CEDAR RAPIDS, Iowa (Reuters) - Amanda Brandt is frustrated at what she sees as unmet promises to help her and her Iowa neighbors rebuild homes ruined by rain-swollen rivers that spilled over their banks one year ago.
“The city is lacking some leadership and direction,” Brandt said. “It seems every time we are told an important date is coming up, it gets pushed back.”
Thousands of flood-damaged homes lie vacant in the core of Cedar Rapids, a city of 120,000 hard hit by June 2008 flooding that inundated towns and farms across the Midwestern United States.
“Are we satisfied with that progress? No, clearly not,” Cedar Rapids City Manager Jim Prosser said. “A lot of people whose lives aren’t even close to being whole yet have a lot of unanswered questions, bills to pay, and don’t have the resources to recover.”
Cedar Rapids’ struggles echo recovery efforts in New Orleans and the Gulf Coast, flooded after Hurricane Katrina nearly four years ago, and in Galveston, Texas, following Hurricane Ike in September.
Brandt, who has moved into a different home but bears the costs of her ruined old one, said officials make promises but no one takes responsibility when funding only trickles in.
More than 10 square miles (26 sq km) containing 5,400 homes and 700 businesses were flooded by the Cedar River, which winds through the city. The muddy waters inundated the headquarters of the fire and police departments, city hall, the courthouse and the main library.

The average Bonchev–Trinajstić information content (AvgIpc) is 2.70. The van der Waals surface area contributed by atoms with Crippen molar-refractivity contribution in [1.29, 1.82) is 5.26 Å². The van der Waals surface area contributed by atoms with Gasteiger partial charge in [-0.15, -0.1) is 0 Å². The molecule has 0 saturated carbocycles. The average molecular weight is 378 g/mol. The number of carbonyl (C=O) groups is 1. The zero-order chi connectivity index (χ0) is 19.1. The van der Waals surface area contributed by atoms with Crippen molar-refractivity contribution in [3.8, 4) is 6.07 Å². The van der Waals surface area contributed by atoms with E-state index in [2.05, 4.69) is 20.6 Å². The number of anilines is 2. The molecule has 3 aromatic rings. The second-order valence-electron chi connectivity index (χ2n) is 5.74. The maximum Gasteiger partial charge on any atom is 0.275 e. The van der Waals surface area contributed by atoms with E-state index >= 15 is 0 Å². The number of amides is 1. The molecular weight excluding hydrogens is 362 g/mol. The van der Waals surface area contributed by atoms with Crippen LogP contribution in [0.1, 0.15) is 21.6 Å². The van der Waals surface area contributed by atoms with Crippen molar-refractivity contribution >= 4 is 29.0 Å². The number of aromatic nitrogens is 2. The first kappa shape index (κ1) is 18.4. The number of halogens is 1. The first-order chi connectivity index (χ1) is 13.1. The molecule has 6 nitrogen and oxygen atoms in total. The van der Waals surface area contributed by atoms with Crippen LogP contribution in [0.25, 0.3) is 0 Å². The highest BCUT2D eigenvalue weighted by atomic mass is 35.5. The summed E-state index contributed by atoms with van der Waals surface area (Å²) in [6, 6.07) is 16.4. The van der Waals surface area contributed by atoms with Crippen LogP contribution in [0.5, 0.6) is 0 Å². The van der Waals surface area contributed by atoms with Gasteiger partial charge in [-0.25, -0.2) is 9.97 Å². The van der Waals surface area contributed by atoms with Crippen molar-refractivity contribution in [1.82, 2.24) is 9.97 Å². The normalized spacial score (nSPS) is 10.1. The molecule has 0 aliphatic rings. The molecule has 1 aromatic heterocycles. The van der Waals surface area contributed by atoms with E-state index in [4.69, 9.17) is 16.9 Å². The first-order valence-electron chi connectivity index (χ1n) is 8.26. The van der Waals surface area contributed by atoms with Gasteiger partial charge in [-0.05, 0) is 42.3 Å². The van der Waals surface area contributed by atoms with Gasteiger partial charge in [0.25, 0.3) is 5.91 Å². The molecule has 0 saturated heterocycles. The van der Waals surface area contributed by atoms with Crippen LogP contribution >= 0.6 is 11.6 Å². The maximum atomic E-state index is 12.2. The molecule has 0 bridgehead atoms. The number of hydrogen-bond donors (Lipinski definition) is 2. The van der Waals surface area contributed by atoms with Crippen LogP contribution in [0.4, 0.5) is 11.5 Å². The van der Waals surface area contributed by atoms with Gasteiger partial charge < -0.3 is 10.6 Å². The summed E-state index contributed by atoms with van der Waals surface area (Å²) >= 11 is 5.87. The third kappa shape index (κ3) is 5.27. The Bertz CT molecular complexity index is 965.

City officials said they have received a small fraction of the estimated $5.7 billion needed to rebuild.
An announcement earlier this month of a $517 million grant from the U.S. Department of Housing and Urban Development to help flood victims only triggered fresh doubts.
Thousands of residents are in limbo without knowing whether or when they would get the money to rebuild.
“We were told that buyout funds would arrive in June, then we are told it would be this fall. Once the money comes, it may not be distributed to flooded homeowners until two-and-a-half years after the flood. To me, that is unacceptable,” Brandt said.
Prosser said no one intended to mislead the public.
“I think we’ve been careful not to over-promise because we realize that good intentions from the federal government and even from the state doesn’t translate into getting the cash in hand,” he said.
Iowa Governor Chet Culver has said he will ask the federal government to speed up aid.
Many displaced families are living with friends, family or in rental apartments. Nearly 270 families live in trailers provided by the Federal Emergency Management Agency.
Some 1,300 property owners in neighborhoods that resemble war zones have asked the government to buy them out, but the city cannot act until funding arrives.
“There’s a tremendous amount of frustration”, said Jim Ernst, an official with the city’s housing task force.
“If this was a foreign country, we would send billions of dollars without the red tape,” said Frank King, president of a neighborhood association.
“We need more money, we need it quicker, and we need it in more flexible programs,” said Doug Neumann, head of a Cedar Rapids business group.
In the immediate aftermath of the flooding, residents heaped praise on the government response, but Neumann said government programs were inadequate for the rebuilding phase.
Even so, three-quarters of downtown business closed by the flood have reopened, he said.
“When you look at the assistance that they have gotten compared to the overall damage, inventory loss, economic loss, and additional debt, most businesses have shouldered almost all the rebuilding cost themselves,” Neumann said.
Editing by Andrew Stern and Paul Simao
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